Firms are increasingly facing internal and external pressures to enhance their digital presence in social media platforms. This year, many businesses ought to focus on relationship-based interactions and employ inbound marketing techniques for the following reasons:
1. Consumers are Digitally-Empowered
The rapid proliferation of social media has significantly modified the nature of human activities, habitats, and interactions. Real-world social relationships have also migrated to the virtual world, resulting in online communities that bring people together from many contexts. This movement into the digital dimension allows individuals to share knowledge, entertain one another, and promote dialogues among different cultures. The question is no longer if people are signing in; the question is what they are signing in to and why they use certain applications to do so. From a consumer’s perspective, the use of information communication technologies may offer a number of benefits, including efficiency, convenience, richer and participative information, a broader selection of products, competitive pricing, cost reduction, and product diversity. Social media tend to enhance those benefits as consumers are able to communicate more proactively. For example, through social networking and online reviews, consumers can seek out others’ opinions about specific products. In doing so, they are valuing peer judgments in addition to the firms’ promotions; this trend may indicate a shift in the locus on the persuasive power of word-of-mouth marketing.
2. Social Media and Consumer Engagement
If many customers are on social media, then firms should also engage with customers on social media. Firms should seek to develop digital relationships by using promotional strategies that emphasise the co-creation of content and meaning. To this end, consumer reviews can be particularly helpful. Of course, firms have always communicated with their customers, whether online or through personal selling. However, today’s customers are able to respond to firms through digital communication tools. This recent development may create pressures on firms to adopt a more digital presence.
Therefore, the evolution of Web 2.0 represents a social revolution whereby firms are increasingly engaging with their customers online. It may appear that this is a ubiquitous phenomenon that is related to significant global advances in information communication technologies as well as to lower costs for internet access and usage. These developments have set the stage for major shifts in digital marketing strategies and tactics, particularly with respect to the integrated marketing communications dimensions.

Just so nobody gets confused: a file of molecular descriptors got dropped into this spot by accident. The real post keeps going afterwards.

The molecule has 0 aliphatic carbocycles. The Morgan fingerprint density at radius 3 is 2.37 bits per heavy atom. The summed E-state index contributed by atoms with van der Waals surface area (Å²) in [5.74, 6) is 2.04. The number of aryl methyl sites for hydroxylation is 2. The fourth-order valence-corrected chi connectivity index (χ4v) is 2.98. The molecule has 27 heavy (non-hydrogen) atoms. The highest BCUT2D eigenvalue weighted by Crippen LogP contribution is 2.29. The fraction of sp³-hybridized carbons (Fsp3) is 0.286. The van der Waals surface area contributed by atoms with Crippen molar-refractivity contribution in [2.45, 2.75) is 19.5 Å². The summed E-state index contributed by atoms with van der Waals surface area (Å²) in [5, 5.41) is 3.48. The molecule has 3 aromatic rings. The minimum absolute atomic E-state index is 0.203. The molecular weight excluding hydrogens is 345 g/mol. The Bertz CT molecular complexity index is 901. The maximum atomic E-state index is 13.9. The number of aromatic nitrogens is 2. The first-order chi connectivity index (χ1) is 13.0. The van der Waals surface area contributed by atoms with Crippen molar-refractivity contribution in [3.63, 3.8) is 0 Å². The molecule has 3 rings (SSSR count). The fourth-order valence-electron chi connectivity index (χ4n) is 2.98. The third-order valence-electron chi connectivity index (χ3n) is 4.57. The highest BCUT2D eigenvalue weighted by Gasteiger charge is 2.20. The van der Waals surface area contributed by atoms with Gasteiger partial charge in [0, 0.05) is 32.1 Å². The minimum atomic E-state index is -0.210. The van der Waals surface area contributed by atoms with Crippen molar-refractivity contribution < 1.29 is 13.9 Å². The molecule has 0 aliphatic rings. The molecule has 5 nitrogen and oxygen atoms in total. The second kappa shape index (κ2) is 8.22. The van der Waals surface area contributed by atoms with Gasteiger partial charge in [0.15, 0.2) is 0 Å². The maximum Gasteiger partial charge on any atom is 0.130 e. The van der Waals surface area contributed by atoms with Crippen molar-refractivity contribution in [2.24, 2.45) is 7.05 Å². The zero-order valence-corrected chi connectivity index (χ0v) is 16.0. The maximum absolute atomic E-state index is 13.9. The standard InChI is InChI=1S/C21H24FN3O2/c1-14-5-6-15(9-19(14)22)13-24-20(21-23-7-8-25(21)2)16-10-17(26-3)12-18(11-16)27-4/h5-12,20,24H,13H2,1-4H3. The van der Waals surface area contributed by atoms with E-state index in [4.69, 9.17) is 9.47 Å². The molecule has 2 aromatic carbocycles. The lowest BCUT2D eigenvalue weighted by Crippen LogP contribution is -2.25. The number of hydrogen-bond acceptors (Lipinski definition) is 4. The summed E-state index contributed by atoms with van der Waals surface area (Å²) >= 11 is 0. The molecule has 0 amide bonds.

3) Building Brand Equity through Content Marketing
The web is an extremely powerful tool for marketers who are interested in creating stronger brands. Many businesses are already using social media as a channel of communication with their customers. Lately, savvy marketers are focusing their attention on content and inbound marketing as they strive to enhance their visibility online. The right content on corporate websites, blogs and social media can build the brands’ image and reputation. Carefully designed landing pages often use persuasive content which can ultimately bring good prospects through the buying funnel. Therefore, marketers are encouraged to try different formats of content as they engage with their potential customers.
Digital marketers should feature content which should be a good fit for their target customers as well as for their corporate objectives. Their marketing content may be displayed on: web pages; online articles and guest posts; blog posts social media posts, eBooks, presentations; customer review content, product FAQs; videos and micro-videos; pictures, infographics, and animated GIFs among other media. Businesses are increasingly creating a broad range of online content for many reasons. Quality content has the ability to educate, inform, generate leads and entice customers. Therefore, it comes as no surprise that the notion of content marketing is gaining ground, particularly in the C-Suite.
4) Viral Marketing and Word-of-Mouth Campaigns
It is widely believed that the word-of-mouth “buzz” about products may lead to conversions, product adoptions and sales. Therefore, firms are increasingly relying on social networks and “viral” marketing strategies. The term viral marketing describes the phenomenon by which consumers mutually share and spread marketing-relevant information online. Of course, it is in the businesses’ interest to leverage themselves through word-of-mouth (WOM) publicity on social networks. Such digital marketing stimuli may result in social contagion by means of e-mails, posts, likes, tweets et cetera. Therefore the dispersion of all marketing messages will then rely on the consumers themselves.